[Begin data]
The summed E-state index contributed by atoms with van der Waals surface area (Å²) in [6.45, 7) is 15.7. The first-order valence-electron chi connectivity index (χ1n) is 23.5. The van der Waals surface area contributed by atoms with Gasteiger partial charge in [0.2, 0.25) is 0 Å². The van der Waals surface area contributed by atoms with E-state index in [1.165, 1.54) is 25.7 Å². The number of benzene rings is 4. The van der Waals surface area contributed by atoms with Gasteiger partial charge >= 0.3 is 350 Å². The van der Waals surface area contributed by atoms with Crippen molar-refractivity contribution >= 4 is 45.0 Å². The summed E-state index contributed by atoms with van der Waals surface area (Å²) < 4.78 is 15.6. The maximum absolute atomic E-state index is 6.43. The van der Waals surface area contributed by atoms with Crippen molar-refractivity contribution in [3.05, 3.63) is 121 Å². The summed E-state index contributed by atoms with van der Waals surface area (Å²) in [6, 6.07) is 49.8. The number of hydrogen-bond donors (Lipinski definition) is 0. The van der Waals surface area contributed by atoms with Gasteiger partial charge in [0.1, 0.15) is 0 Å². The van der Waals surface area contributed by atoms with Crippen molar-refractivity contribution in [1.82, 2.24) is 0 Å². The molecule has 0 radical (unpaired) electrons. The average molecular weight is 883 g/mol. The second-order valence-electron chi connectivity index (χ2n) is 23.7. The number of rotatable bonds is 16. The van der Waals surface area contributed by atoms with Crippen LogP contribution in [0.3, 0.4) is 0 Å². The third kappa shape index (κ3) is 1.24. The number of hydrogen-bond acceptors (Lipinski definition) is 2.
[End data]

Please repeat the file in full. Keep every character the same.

The summed E-state index contributed by atoms with van der Waals surface area (Å²) in [6.45, 7) is 15.7. The first-order valence-electron chi connectivity index (χ1n) is 23.5. The van der Waals surface area contributed by atoms with Gasteiger partial charge in [0.2, 0.25) is 0 Å². The van der Waals surface area contributed by atoms with E-state index in [1.165, 1.54) is 25.7 Å². The number of benzene rings is 4. The van der Waals surface area contributed by atoms with Gasteiger partial charge >= 0.3 is 350 Å². The van der Waals surface area contributed by atoms with Crippen molar-refractivity contribution >= 4 is 45.0 Å². The summed E-state index contributed by atoms with van der Waals surface area (Å²) < 4.78 is 15.6. The maximum absolute atomic E-state index is 6.43. The van der Waals surface area contributed by atoms with Crippen molar-refractivity contribution in [3.05, 3.63) is 121 Å². The summed E-state index contributed by atoms with van der Waals surface area (Å²) in [6, 6.07) is 49.8. The number of hydrogen-bond donors (Lipinski definition) is 0. The van der Waals surface area contributed by atoms with Gasteiger partial charge in [0.1, 0.15) is 0 Å². The van der Waals surface area contributed by atoms with Crippen molar-refractivity contribution in [1.82, 2.24) is 0 Å². The molecule has 0 radical (unpaired) electrons. The average molecular weight is 883 g/mol. The second-order valence-electron chi connectivity index (χ2n) is 23.7. The number of rotatable bonds is 16. The van der Waals surface area contributed by atoms with Crippen LogP contribution in [0.3, 0.4) is 0 Å². The third kappa shape index (κ3) is 1.24. The number of hydrogen-bond acceptors (Lipinski definition) is 2.